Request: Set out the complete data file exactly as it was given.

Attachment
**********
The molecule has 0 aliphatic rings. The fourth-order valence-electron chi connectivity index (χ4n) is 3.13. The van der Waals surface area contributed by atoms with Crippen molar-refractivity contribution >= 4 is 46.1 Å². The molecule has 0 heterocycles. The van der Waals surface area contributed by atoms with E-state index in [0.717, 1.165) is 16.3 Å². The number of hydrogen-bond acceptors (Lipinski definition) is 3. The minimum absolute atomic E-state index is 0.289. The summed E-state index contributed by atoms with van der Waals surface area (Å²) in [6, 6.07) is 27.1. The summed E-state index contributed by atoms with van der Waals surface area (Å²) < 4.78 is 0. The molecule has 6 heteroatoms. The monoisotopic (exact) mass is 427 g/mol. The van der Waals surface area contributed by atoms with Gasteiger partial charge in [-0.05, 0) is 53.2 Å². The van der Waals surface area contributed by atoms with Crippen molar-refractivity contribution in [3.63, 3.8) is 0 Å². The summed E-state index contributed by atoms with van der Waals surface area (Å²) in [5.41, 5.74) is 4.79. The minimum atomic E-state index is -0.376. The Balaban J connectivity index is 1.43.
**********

The molecule has 0 aliphatic rings. The fourth-order valence-electron chi connectivity index (χ4n) is 3.13. The van der Waals surface area contributed by atoms with Crippen molar-refractivity contribution >= 4 is 46.1 Å². The molecule has 0 heterocycles. The van der Waals surface area contributed by atoms with E-state index in [0.717, 1.165) is 16.3 Å². The number of hydrogen-bond acceptors (Lipinski definition) is 3. The minimum absolute atomic E-state index is 0.289. The summed E-state index contributed by atoms with van der Waals surface area (Å²) in [6, 6.07) is 27.1. The summed E-state index contributed by atoms with van der Waals surface area (Å²) < 4.78 is 0. The molecule has 6 heteroatoms. The monoisotopic (exact) mass is 427 g/mol. The van der Waals surface area contributed by atoms with Gasteiger partial charge in [-0.05, 0) is 53.2 Å². The van der Waals surface area contributed by atoms with Crippen molar-refractivity contribution in [3.63, 3.8) is 0 Å². The summed E-state index contributed by atoms with van der Waals surface area (Å²) in [5.41, 5.74) is 4.79. The minimum atomic E-state index is -0.376. The Balaban J connectivity index is 1.43.